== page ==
Monday, July 23, 2012

Pros and Cons of Local Field Work

My field sites are all within a day's drive of my home. Albeit it's a long day's drive to my sites in northern New Hampshire, but still, far easier to reach than some of my colleagues international field sites.   Three of my field sites are right here on Long Island, less than 30 minutes from my office.  I didn't necessarily pick my field sites out of convenience, but it's a nice bonus.  After college I spent two-plus years working as a Backcountry Caretaker for the Appalachian Mountain Club in the White Mountains of New Hampshire.  This experience, combined with numerous outdoor adventures throughout the northeast with my family during my childhood, instilled in me a deep love and appreciation for northeast deciduous and boreal forests.  So, when I came to grad school to study ecology, I naturally migrated to a project that I could do in this forest type.

Working close to home has many perks.  For example, generally I can look at a weather forecast and pick the nicest days to head out to my sites.  Generally I don't have to go out into the field during a down pour or a 100+ degree day.  Not that I don't spend time in the field during crappy weather, but for my Long Island sites, I can usually avoid it.  Another benefit is that I can go out to my sites just to satisfy my curiosity about field methods that pop into my head while I'm looking at my data.  "I wonder if fruit count on these plants markedly differs in July versus August versus September?" Well, I can just head out and look at my plants.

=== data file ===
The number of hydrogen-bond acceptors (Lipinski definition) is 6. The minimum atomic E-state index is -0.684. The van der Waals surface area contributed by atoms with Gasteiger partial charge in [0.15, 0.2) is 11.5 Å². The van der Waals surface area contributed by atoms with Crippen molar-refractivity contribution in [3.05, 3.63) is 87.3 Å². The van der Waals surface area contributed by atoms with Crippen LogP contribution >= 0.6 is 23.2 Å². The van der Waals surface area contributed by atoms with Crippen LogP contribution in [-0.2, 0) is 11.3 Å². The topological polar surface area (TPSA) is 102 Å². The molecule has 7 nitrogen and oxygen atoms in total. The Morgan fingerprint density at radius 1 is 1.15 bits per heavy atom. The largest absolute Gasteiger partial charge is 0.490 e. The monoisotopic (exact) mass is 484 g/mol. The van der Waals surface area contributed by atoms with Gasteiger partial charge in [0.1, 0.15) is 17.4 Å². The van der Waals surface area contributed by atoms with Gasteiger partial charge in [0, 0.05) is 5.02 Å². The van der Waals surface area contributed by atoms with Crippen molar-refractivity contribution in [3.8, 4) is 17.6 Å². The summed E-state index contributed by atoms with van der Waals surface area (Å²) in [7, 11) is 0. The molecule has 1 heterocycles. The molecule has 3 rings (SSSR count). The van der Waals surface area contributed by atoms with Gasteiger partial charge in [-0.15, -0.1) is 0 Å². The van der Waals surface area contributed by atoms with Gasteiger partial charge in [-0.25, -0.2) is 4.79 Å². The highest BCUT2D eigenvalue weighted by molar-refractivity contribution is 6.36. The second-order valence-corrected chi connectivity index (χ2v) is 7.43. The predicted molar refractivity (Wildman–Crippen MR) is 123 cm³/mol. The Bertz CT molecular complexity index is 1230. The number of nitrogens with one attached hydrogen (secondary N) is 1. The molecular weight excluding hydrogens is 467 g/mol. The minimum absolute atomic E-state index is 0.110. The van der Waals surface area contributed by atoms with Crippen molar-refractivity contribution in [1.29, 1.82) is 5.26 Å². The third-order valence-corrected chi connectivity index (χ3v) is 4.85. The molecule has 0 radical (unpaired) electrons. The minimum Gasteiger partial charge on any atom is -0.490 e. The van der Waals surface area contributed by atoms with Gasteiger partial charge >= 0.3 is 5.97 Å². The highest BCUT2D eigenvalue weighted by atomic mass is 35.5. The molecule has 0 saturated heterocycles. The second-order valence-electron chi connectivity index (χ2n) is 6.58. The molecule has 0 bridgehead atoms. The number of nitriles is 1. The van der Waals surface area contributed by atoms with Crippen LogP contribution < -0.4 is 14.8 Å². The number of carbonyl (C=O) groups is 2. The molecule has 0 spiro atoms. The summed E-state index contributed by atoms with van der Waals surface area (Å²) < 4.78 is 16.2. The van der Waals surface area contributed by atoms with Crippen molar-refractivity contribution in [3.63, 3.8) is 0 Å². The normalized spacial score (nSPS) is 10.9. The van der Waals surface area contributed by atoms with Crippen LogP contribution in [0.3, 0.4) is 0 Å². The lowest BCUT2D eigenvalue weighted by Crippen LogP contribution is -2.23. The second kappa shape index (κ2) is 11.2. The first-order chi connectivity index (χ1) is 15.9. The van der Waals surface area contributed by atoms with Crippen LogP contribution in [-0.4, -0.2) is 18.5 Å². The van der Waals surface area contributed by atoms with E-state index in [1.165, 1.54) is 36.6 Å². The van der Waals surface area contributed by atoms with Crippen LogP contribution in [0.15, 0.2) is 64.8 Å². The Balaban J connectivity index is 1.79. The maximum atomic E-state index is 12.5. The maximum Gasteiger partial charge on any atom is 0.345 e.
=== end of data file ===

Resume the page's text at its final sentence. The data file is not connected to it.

Counting fruit in July
However, there are a few cons I've experienced with having field sites so close to home.  For example, being so close to the office, I'm available to go to lab meetings, thesis defenses, random talks of interest, etc.  These events seldom take more than a few hours a piece, but it's enough to eat into my field work time.  Also, there's other projects I'm working on that feel more urgent at times - 'I can't go into the field today. I have to finish gathering data for project X!'

For me, and for many others too, being successful at grad school requires good time management.  Field work always requires time management, but having my field sites so nearby requires me to treat field visits like any other day-to-day task I have.  I often talk about my 'field season' as though it's a discreet period of time, but in reality,  it's really a portion of the year during which I shuffle in a few more tasks into my daily life.